In the lesson it is said that you could is alla ti. So is that the past tense and alli de (from Course 3 lesson 24…I think) is the present and future tense?
Its the present/future short form Cyd. The lesson basically says:
The Cymraeg for “you can” is alla ti You’ll also use this very often when in English you’d say ‘you could’, so we’re going to use it as if it meant you could.
Is it Iestyn’s course you are doing? I seem to remember you were doing that on The Other Site.
I hear “Gallet ti” at the start of the lesson by Iestyn. The “et” ending shows an “unreal” situation, a “would” or a “could”, rather than “present future” or “past”.
I think the present/future tense would, as you say, be along the lines of “alli di”.
But, as always, wait for someone who knows more than me to comment!
From Stu’s reply, which I don’t follow, I may well be missing something- perhaps something else crops up later in the lesson, or you have started doing Aran’s course?
Trying to help, but hope I haven’t confused matters!
Maybe saying whether it’s Iestyn’s or Aran’s version, and giving an approximate time in the lesson could be helpful? (In all cases, not just this one!)
Apologies for confusing you here. Owain is correct, in the Southern course, the word taught is gallet ti, described as “you could if you wanted to”. I had naively assumed that the script of the South course would follow that of the Northern one more closely than it in fact does, where fedri di is introduced with the wording that I quoted. My bad!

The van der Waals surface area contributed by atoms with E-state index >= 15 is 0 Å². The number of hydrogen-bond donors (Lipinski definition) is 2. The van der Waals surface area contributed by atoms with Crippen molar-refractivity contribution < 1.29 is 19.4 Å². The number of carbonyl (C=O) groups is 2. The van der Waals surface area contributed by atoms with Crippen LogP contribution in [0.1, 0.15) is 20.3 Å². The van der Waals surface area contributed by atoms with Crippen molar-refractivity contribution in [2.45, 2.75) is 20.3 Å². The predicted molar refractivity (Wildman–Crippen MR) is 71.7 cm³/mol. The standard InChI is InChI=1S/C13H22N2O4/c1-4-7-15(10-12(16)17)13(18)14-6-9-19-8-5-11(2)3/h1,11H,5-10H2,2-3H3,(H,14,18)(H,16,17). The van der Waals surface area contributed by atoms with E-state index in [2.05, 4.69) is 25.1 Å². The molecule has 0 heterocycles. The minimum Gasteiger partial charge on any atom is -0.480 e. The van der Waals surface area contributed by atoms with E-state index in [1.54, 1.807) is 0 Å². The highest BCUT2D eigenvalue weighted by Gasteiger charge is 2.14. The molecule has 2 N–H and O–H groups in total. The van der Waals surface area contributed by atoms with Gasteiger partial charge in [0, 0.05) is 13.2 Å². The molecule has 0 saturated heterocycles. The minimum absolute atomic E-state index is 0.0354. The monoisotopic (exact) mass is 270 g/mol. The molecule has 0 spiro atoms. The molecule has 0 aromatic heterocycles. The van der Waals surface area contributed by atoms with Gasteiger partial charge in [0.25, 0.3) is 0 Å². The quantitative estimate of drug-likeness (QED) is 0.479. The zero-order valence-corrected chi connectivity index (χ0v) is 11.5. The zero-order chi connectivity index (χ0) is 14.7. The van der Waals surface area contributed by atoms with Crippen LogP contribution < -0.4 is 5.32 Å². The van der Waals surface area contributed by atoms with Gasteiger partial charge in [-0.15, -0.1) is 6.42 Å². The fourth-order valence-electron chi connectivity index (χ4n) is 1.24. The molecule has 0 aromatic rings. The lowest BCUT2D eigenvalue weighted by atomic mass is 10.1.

@Owain: I am/was doing Iestyn’s course, and it’s possible that I’m hearing things, but I went back and re-listened to it, and it really sounds like Iestyn is saying alli de in Course 3, Lesson 22.
Hi Cyd! I think I’ve been hearing lots of positive things about you from the Blainey clan here in Llandsul… (If it’s not you. take the praise anyway! If it is, you have a family of pure-bred Welsh speakers absolutely raving about your Welsh!!!)
Owain is absolutely right about Gallet ti. It’s not eh “you could” of the past (You could do that until you broke your leg), but rather the you could of the not-quite-sure type (You could do that if you had the time).
Remember that “gallet” loses it’s g in questions and negatives.
Gallet ti wneud hynny… (You could do that … if you had the time
Allet ti ddim gwneud hynny… (You couldn’t do that… even if I offered you a million dollars)
Allet ti wneud hynny? (Could you do that? If I held your coat for you).
Course 3 Lesson 22 has “Gelli di” - You can / will be able to (the non-past tense) which is, of course, from “gallu” the same as this,.
In the north they use “medru” where we use “gallu”.
Hope that helps!
Hi Iestyn! Um, I don’t think I’ve spoken with anyone from the Blainey clan. Is it possible they know an Angela Jones? If so, perhaps she’s spoken to them about me. If not, maybe they are thinking of CYD, the association?
Your explanation does help clarify; I’d thought it was galli di and knowing it is gelli di clears things up nicely.
Out of curiousity, is there a construction for ‘you could’…where could is in the past tense (i. e. ‘You could do that until you broke your leg’)?
Cyd asked: Out of curiousity, is there a construction for ‘you could’…where could is in the past tense (i. e. ‘You could do that until you broke your leg’)?
Isn’t that “you were able to …” so “roeddet ti’n medru …” or the short form equivalent which I have no idea how to spell so will leave for someone else.